Government sources say that the Rayong plant will manufacture EV’s with the long range plan being to make Thailand the center of EV production in this area. Will Great Wall’s EVs re-employ the 1,500 redundant workers?
Cremation ceremonies for the Toyota Prius
In an interesting press release from Toyota a few years back, the company outlined the cremation for the new Prius. Long before the first new Prius reached the showroom, Toyota had plans in place to ensure that when the car reaches the end of its useful life it can be disposed of in an environmentally responsible fashion.
When its driving duties are done, more than 85 percent of new Priuses can be recycled and more than 95 percent of its materials can be recovered in a process that only accounts for a tiny proportion (approximately two percent) of its full lifecycle CO2 emissions.
Special attention has been paid to the efficient recycling of new Priuses high voltage nickel-metalhydride battery with a new process that allows 95 percent of the battery components to be recovered for re-use with near-zero emissions.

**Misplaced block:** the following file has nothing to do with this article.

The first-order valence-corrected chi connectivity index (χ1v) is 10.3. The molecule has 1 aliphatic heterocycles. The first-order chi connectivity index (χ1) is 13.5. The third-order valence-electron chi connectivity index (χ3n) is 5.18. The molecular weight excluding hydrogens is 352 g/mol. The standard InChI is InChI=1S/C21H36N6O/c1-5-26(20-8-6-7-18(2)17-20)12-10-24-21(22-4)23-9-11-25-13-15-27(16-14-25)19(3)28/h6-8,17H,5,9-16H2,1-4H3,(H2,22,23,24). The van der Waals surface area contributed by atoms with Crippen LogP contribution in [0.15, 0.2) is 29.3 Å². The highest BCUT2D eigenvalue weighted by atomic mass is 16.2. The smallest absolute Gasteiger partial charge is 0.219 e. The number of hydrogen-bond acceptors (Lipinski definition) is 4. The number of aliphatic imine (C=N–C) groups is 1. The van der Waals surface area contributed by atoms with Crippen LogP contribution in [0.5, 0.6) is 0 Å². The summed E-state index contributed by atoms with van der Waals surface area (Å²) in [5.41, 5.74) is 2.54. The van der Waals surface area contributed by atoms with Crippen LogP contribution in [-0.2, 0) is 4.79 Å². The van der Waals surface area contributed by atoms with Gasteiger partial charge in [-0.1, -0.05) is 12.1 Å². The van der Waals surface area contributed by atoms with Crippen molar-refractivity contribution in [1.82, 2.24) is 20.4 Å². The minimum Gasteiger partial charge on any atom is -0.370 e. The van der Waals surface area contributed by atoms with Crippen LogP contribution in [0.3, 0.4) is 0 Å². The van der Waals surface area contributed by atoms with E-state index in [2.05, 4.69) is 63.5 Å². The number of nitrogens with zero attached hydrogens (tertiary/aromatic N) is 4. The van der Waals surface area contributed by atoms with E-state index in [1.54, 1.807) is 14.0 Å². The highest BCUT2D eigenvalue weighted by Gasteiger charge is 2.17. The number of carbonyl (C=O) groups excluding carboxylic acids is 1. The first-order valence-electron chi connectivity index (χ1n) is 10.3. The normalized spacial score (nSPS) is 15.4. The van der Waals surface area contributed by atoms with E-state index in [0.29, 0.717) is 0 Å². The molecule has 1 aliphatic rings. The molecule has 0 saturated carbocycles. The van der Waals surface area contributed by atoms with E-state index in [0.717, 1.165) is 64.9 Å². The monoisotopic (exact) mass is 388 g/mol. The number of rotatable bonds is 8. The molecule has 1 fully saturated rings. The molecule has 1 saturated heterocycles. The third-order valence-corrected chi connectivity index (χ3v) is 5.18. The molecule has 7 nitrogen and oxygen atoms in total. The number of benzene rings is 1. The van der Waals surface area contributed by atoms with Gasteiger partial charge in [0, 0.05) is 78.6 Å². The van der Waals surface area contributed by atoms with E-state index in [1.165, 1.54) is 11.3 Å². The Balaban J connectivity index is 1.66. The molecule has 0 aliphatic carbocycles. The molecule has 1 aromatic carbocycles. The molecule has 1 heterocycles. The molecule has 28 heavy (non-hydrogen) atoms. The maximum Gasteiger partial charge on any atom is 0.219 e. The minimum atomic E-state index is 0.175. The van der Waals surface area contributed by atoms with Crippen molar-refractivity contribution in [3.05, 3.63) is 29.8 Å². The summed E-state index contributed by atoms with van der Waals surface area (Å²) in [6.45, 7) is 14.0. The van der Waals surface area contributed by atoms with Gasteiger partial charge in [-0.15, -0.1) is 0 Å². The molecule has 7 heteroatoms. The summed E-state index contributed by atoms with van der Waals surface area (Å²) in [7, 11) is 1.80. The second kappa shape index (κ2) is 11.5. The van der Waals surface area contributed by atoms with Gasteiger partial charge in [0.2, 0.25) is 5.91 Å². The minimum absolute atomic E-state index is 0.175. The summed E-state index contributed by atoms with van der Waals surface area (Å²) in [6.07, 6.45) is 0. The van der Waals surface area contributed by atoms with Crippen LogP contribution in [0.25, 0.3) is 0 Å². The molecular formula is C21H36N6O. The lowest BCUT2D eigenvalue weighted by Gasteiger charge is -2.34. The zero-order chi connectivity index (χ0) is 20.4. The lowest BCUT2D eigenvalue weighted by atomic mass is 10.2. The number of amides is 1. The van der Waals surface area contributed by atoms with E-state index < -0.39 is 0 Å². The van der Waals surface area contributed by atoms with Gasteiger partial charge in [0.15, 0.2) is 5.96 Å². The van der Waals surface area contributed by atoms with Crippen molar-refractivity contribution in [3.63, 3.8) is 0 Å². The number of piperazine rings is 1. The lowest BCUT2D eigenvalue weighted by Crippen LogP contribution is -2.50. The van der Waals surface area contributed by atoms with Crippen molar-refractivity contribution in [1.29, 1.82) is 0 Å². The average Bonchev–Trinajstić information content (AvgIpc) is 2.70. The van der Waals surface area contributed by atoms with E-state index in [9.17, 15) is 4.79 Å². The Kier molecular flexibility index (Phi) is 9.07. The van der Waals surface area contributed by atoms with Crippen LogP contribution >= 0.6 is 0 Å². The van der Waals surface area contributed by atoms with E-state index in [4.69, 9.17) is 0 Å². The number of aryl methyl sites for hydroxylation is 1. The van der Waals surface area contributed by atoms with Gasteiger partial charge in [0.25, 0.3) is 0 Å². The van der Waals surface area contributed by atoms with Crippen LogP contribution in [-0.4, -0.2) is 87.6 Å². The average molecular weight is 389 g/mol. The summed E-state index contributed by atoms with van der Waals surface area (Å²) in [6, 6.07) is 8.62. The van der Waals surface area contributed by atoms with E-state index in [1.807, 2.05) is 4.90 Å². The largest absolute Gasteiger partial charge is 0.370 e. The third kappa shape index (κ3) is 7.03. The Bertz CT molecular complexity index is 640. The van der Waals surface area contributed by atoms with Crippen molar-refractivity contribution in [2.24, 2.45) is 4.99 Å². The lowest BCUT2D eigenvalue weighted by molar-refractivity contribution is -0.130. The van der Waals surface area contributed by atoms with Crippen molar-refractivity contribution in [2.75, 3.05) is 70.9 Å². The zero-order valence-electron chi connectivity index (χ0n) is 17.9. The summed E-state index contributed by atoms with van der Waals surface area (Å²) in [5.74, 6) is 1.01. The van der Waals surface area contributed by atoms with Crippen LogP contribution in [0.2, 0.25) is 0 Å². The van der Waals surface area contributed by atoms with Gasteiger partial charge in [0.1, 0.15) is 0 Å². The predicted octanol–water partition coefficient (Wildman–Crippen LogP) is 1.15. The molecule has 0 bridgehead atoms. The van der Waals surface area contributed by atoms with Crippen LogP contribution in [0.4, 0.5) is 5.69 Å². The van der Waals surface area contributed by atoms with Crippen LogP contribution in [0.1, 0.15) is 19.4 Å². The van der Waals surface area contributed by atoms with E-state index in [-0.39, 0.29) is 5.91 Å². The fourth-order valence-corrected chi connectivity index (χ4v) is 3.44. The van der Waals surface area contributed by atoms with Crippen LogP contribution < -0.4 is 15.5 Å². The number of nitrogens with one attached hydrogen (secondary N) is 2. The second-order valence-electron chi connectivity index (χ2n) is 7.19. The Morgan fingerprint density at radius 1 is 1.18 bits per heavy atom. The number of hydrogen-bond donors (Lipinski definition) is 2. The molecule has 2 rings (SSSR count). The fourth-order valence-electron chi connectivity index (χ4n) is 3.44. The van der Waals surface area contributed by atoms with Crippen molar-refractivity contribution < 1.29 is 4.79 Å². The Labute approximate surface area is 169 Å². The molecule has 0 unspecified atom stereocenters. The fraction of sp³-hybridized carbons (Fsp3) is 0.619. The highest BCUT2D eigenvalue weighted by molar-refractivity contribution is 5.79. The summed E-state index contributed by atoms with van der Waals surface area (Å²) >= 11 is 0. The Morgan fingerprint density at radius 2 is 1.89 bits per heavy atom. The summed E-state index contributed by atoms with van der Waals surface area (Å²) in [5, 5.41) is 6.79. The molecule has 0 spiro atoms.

At the vehicle’s end-of-life, the battery is removed at an authorized Prius service centre. Toyota has appointed authorized waste management companies in each country where the car is sold, which are responsible for transporting the batteries to one of three European Final Treatment Companies (FTCs): SNAP, Accurec and Umicore.
The recovery process begins with the removal of the battery’s outer casing, which itself can be re-used in steel making processes. All the wires and electronic parts are sent to a specialist recovery company, while the power cells themselves are recycled using an induction-based vacuum thermal system.